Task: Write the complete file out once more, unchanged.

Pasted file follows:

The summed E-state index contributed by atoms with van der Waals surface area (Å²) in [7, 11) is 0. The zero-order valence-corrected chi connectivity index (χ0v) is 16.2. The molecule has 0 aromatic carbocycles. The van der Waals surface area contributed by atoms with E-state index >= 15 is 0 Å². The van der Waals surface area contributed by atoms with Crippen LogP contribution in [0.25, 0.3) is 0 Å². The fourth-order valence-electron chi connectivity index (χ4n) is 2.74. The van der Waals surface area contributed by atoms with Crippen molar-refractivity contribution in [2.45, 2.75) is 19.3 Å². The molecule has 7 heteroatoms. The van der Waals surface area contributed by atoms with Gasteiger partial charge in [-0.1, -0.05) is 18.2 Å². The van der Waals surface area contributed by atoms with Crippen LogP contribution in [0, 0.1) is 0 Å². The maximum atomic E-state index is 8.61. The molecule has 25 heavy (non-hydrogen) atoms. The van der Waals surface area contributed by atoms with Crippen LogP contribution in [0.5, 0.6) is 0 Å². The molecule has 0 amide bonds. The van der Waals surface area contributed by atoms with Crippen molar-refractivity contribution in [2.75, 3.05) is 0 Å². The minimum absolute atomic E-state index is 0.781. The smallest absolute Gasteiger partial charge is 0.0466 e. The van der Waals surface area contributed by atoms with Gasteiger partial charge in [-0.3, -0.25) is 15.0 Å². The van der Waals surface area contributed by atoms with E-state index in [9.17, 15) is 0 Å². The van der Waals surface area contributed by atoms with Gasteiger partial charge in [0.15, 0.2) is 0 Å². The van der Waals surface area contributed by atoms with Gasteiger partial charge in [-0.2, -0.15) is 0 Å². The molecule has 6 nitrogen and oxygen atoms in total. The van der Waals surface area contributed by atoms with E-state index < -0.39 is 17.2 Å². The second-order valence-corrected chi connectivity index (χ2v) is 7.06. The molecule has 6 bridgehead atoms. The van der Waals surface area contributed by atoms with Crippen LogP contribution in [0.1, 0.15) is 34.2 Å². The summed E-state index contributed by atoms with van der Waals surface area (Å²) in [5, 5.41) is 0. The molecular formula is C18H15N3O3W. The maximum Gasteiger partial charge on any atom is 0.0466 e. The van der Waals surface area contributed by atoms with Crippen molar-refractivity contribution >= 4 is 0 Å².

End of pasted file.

The summed E-state index contributed by atoms with van der Waals surface area (Å²) in [7, 11) is 0. The zero-order valence-corrected chi connectivity index (χ0v) is 16.2. The molecule has 0 aromatic carbocycles. The van der Waals surface area contributed by atoms with E-state index >= 15 is 0 Å². The van der Waals surface area contributed by atoms with Crippen LogP contribution in [0.25, 0.3) is 0 Å². The fourth-order valence-electron chi connectivity index (χ4n) is 2.74. The van der Waals surface area contributed by atoms with Crippen molar-refractivity contribution in [2.45, 2.75) is 19.3 Å². The molecule has 7 heteroatoms. The van der Waals surface area contributed by atoms with Gasteiger partial charge in [-0.1, -0.05) is 18.2 Å². The van der Waals surface area contributed by atoms with Crippen LogP contribution in [0, 0.1) is 0 Å². The maximum atomic E-state index is 8.61. The molecule has 25 heavy (non-hydrogen) atoms. The van der Waals surface area contributed by atoms with Crippen LogP contribution in [0.5, 0.6) is 0 Å². The molecule has 0 amide bonds. The van der Waals surface area contributed by atoms with Crippen molar-refractivity contribution in [2.75, 3.05) is 0 Å². The minimum absolute atomic E-state index is 0.781. The smallest absolute Gasteiger partial charge is 0.0466 e. The van der Waals surface area contributed by atoms with Gasteiger partial charge in [-0.3, -0.25) is 15.0 Å². The van der Waals surface area contributed by atoms with E-state index in [9.17, 15) is 0 Å². The van der Waals surface area contributed by atoms with Gasteiger partial charge in [0.15, 0.2) is 0 Å². The van der Waals surface area contributed by atoms with Gasteiger partial charge in [-0.2, -0.15) is 0 Å². The molecule has 6 nitrogen and oxygen atoms in total. The van der Waals surface area contributed by atoms with E-state index < -0.39 is 17.2 Å². The second-order valence-corrected chi connectivity index (χ2v) is 7.06. The molecule has 6 bridgehead atoms. The van der Waals surface area contributed by atoms with Crippen LogP contribution in [0.1, 0.15) is 34.2 Å². The summed E-state index contributed by atoms with van der Waals surface area (Å²) in [5, 5.41) is 0. The molecular formula is C18H15N3O3W. The maximum Gasteiger partial charge on any atom is 0.0466 e. The van der Waals surface area contributed by atoms with Crippen molar-refractivity contribution >= 4 is 0 Å².